1.) Leaders of the world’s seven or eight largest industrialized nations, originally known as G-7 and now G-8, meet periodically to evaluate and plan globalization of trade and further industrialization. Should these meetings continue to promote global trade? Yes, because that is the road to productivity and progress. No, global trade is counter-productive and exploits poor people. Wealthy nations should simply give money and resources to poor nations.
2.) In several host cities, notably in Seattle over a decade ago, protestors gather from around the world to display their anti-globalization feelings. These protestors appear to be more party-goers than idealists.
3.) Global trade protestors claim globalization causes workers in less developed nations to be unfairly underpaid. Are the protestors correct?
4.) Global trade protestors claim globalization causes workers in industrialized nations to unfairly lose their jobs to workers in underdeveloped nations. Are the protestors correct?
5.) Over the past decade of trade and manufacturing globalization many thousands of workers in the G-8’s companies have lost their jobs. Does this sound correctt?
6.) Over recent decades thousands of workers in less developed nations have gained employment in local companies that export their products to G-8 countries as finished goods and as components used in advanced manufacturing.
7.) Start-up companies based in lesser developed countries are employing local people, manufacturing products, and selling these products to G-8 companies. Does this seem to be beneficial to the native employees and the purchasing nations?
8.) Over recent years, thousands of workers from lesser developed nations have emigrated to gain employment in many large G-8 companies. Over recent years we have witnessed G-8 companies hiring fewer workers because they contract out production of subassemblies, components and finished goods to lesser developed nations including China, Mexico, India, Honduras, etc.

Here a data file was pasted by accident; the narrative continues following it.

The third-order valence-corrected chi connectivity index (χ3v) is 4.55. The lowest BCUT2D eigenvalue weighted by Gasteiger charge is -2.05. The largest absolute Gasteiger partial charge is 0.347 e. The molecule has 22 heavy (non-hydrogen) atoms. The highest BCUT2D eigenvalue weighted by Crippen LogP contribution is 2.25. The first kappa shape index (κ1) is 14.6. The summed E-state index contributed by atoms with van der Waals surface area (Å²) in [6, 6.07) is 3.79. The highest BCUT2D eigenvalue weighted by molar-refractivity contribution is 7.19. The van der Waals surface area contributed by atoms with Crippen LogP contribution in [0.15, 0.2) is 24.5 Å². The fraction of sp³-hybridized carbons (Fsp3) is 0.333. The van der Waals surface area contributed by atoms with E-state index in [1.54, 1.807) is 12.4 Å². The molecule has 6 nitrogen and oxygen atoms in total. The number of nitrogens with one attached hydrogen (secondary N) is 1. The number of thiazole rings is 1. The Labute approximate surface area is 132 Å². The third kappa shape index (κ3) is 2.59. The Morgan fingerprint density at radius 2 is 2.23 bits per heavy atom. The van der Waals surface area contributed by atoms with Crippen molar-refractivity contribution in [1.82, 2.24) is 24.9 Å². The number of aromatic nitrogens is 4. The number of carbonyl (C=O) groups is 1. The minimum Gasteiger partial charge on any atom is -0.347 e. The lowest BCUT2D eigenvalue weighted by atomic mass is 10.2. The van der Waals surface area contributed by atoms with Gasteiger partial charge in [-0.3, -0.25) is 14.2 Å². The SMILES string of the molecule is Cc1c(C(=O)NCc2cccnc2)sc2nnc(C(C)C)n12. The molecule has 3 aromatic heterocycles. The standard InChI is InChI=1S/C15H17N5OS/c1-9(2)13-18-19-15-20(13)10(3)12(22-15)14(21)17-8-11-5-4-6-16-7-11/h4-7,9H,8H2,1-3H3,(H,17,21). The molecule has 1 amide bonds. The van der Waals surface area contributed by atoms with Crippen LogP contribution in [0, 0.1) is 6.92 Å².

9.) It is clear that globalization is causing G-8 companies to layoff workers and replace their output with products produced in lesser developed nations. This migration of work skills forces G8 workers to upgrade their skills and eventually get higher paying jobs.
10.) It is clear — after much reflection & argument — that globalization benefits: 1.) No one, 2.) G-8 workers, 3.) G-8 companies, 4.) G-8 nations, 5.) Workers in lesser developed nations, 6.) Companies in lesser developed nations, 7.) Lesser developed nations, 8.) All of the above
11.) Global and regional organizations and alliances such as TPP, NAFTA, the EU, ASEAN, the World Bank, and several others have gone too far in their attempts to harmonize free trade. Therefore, these organizations should revamp, dismantle, and reconfigure their structures to promote progress and improve productivity more appropriately in the 21st century.